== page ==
Exercise: Intermittent claudication and peripheral arterial disease


Introduction

Intermittent claudication is the most common symptom of peripheral arterial disease.

Intervention

Walking and other exercises benefit patients with peripheral arterial disease (PAD), including those with intermittent claudication. Exercise programs, which may be home-based, increase walking time and distance.

Indication

Intermittent claudication – calf pain, and at times proximal leg pain on exercise, which resolves with rest.

Precautions

People with PAD are at increased risk of cardiovascular disease, including stroke.

Appropriate footwear is required to reduce the risk of foot injury, especially as patients with PAD are predisposed to foot ulcers and infections.

Availability

Walking is a readily-available activity.

Evidence suggests that motivated patients do better. Motivation may be improved by supervision, psychological interventions and with devices such as step-counters, which are widely available.

Although unsupervised home-based programs are beneficial, supervised programs are more effective. Supervised training is available from some physiotherapists and exercise therapists.

Step counters are widely available and cost from $10 to more than $100.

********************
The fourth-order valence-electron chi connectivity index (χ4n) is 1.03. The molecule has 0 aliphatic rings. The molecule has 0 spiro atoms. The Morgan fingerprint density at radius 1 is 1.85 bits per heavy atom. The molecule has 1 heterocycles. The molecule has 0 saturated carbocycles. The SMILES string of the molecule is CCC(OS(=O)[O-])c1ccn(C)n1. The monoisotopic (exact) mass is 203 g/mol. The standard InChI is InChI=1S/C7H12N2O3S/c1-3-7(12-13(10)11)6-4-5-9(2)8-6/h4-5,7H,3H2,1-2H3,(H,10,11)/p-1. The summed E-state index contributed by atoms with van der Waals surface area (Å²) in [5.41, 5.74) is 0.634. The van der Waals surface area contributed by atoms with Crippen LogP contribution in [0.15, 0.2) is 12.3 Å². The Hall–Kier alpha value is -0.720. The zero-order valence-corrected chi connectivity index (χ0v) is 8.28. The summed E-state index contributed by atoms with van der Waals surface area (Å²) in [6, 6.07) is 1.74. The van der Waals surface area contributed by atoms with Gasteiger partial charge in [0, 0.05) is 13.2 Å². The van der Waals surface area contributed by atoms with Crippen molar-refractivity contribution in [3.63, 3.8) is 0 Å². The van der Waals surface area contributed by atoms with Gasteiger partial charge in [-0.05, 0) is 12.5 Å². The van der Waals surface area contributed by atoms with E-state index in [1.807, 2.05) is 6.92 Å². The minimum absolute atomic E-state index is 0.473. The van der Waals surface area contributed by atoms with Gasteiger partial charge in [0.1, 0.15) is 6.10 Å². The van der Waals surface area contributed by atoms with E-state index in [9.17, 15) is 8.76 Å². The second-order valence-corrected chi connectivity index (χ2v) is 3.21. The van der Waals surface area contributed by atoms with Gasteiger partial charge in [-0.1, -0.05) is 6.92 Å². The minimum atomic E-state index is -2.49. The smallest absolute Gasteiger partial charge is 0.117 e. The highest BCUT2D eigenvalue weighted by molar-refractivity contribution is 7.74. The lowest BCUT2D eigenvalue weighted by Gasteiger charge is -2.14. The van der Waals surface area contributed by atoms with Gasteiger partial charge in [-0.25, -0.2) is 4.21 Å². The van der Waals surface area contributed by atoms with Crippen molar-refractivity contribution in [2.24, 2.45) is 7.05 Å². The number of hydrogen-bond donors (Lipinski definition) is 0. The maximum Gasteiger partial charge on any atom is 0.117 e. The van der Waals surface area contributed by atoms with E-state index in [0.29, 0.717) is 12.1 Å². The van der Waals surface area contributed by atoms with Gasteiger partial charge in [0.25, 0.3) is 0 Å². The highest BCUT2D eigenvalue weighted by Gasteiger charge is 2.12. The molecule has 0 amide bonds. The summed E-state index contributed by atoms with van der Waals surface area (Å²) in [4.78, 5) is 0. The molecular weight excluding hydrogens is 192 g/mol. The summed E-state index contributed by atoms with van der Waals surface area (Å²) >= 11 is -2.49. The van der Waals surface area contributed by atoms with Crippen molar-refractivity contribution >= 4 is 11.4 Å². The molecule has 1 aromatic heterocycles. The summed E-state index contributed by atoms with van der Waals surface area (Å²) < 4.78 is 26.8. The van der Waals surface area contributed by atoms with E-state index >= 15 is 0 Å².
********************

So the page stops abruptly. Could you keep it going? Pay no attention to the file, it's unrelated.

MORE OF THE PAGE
Description

Exercise programs increase walking time and distance.

Specific details of effective exercise programs vary. The following is an example of a walking program, which follows the principles of interventions in published studies:

  • Walk at an intensity that elicits severe claudication (pain level four out of five)
  • Rest until pain subsides enough to resume
  • Continue the walk–rest cycle of for 30 minutes to start with
  • Gradually increase session time by five minutes increments, until 50-60 minutes of intermittent walking can be achieved per session
  • Aim to walk three to five days per week.

In supervised sessions, individual claudication thresholds and other cardiovascular parameters are monitored and workload is adjusted accordingly.

Tips and challenges

Some patients consider pain to be a sign of ongoing damage. They may need reassurance that ischaemic calf pain does not damage muscles.

Grading

NHMRC Level I Evidence (systematic review of randomised controlled trials) for ‘exercise’. Level II Evidence (randomised controlled trial) for home-based walking programs.

References

Consumer resources

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